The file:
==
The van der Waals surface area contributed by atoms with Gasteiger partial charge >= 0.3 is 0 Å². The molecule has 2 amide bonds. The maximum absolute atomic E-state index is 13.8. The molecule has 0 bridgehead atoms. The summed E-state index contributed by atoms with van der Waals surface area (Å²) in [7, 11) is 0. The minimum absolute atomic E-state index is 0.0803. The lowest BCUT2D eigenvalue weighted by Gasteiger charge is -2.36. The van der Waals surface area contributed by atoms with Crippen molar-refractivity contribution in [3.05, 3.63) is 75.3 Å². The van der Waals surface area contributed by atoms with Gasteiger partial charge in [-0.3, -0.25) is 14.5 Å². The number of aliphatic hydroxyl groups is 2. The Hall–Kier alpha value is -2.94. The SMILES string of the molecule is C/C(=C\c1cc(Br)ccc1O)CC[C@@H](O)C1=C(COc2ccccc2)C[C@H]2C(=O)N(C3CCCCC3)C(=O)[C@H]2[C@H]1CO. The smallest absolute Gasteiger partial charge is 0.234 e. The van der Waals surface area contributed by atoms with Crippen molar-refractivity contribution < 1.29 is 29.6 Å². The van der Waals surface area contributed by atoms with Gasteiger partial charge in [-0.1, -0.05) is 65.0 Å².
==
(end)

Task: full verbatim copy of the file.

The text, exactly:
The van der Waals surface area contributed by atoms with Gasteiger partial charge >= 0.3 is 0 Å². The molecule has 2 amide bonds. The maximum absolute atomic E-state index is 13.8. The molecule has 0 bridgehead atoms. The summed E-state index contributed by atoms with van der Waals surface area (Å²) in [7, 11) is 0. The minimum absolute atomic E-state index is 0.0803. The lowest BCUT2D eigenvalue weighted by Gasteiger charge is -2.36. The van der Waals surface area contributed by atoms with Crippen molar-refractivity contribution in [3.05, 3.63) is 75.3 Å². The van der Waals surface area contributed by atoms with Gasteiger partial charge in [-0.3, -0.25) is 14.5 Å². The number of aliphatic hydroxyl groups is 2. The Hall–Kier alpha value is -2.94. The SMILES string of the molecule is C/C(=C\c1cc(Br)ccc1O)CC[C@@H](O)C1=C(COc2ccccc2)C[C@H]2C(=O)N(C3CCCCC3)C(=O)[C@H]2[C@H]1CO. The smallest absolute Gasteiger partial charge is 0.234 e. The van der Waals surface area contributed by atoms with Crippen molar-refractivity contribution < 1.29 is 29.6 Å². The van der Waals surface area contributed by atoms with Gasteiger partial charge in [-0.1, -0.05) is 65.0 Å².